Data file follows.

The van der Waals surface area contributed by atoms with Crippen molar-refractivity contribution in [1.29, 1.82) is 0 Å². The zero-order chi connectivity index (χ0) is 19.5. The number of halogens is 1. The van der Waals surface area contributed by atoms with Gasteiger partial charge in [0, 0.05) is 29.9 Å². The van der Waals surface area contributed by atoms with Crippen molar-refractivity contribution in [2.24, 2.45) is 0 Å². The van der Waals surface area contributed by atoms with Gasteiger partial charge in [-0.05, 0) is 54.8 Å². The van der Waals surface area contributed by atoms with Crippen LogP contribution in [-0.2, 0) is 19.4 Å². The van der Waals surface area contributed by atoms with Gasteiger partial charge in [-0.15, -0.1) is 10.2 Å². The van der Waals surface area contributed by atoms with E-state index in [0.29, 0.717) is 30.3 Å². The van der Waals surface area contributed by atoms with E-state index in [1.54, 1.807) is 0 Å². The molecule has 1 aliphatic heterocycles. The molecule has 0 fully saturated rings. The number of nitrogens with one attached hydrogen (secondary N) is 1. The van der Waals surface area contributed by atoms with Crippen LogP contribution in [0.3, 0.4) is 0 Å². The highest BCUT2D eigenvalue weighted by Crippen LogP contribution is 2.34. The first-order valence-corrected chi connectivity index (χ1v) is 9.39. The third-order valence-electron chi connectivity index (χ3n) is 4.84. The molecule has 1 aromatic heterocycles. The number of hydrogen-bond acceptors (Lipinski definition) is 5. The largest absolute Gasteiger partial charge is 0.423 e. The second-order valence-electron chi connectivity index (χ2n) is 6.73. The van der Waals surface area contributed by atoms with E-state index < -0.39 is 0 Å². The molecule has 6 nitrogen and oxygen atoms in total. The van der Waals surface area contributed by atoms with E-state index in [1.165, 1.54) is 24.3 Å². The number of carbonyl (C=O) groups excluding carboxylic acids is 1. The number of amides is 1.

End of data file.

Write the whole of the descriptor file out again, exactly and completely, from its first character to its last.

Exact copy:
The van der Waals surface area contributed by atoms with Crippen molar-refractivity contribution in [1.29, 1.82) is 0 Å². The zero-order chi connectivity index (χ0) is 19.5. The number of halogens is 1. The van der Waals surface area contributed by atoms with Gasteiger partial charge in [0, 0.05) is 29.9 Å². The van der Waals surface area contributed by atoms with Crippen molar-refractivity contribution in [2.24, 2.45) is 0 Å². The van der Waals surface area contributed by atoms with Gasteiger partial charge in [-0.05, 0) is 54.8 Å². The van der Waals surface area contributed by atoms with Crippen LogP contribution in [-0.2, 0) is 19.4 Å². The van der Waals surface area contributed by atoms with Gasteiger partial charge in [-0.15, -0.1) is 10.2 Å². The van der Waals surface area contributed by atoms with E-state index in [0.29, 0.717) is 30.3 Å². The van der Waals surface area contributed by atoms with E-state index in [1.54, 1.807) is 0 Å². The molecule has 1 aliphatic heterocycles. The molecule has 0 fully saturated rings. The number of nitrogens with one attached hydrogen (secondary N) is 1. The van der Waals surface area contributed by atoms with Crippen LogP contribution in [0.3, 0.4) is 0 Å². The highest BCUT2D eigenvalue weighted by Crippen LogP contribution is 2.34. The first-order valence-corrected chi connectivity index (χ1v) is 9.39. The third-order valence-electron chi connectivity index (χ3n) is 4.84. The molecule has 1 aromatic heterocycles. The number of hydrogen-bond acceptors (Lipinski definition) is 5. The largest absolute Gasteiger partial charge is 0.423 e. The second-order valence-electron chi connectivity index (χ2n) is 6.73. The van der Waals surface area contributed by atoms with E-state index < -0.39 is 0 Å². The molecule has 6 nitrogen and oxygen atoms in total. The van der Waals surface area contributed by atoms with E-state index in [1.165, 1.54) is 24.3 Å². The number of carbonyl (C=O) groups excluding carboxylic acids is 1. The number of amides is 1.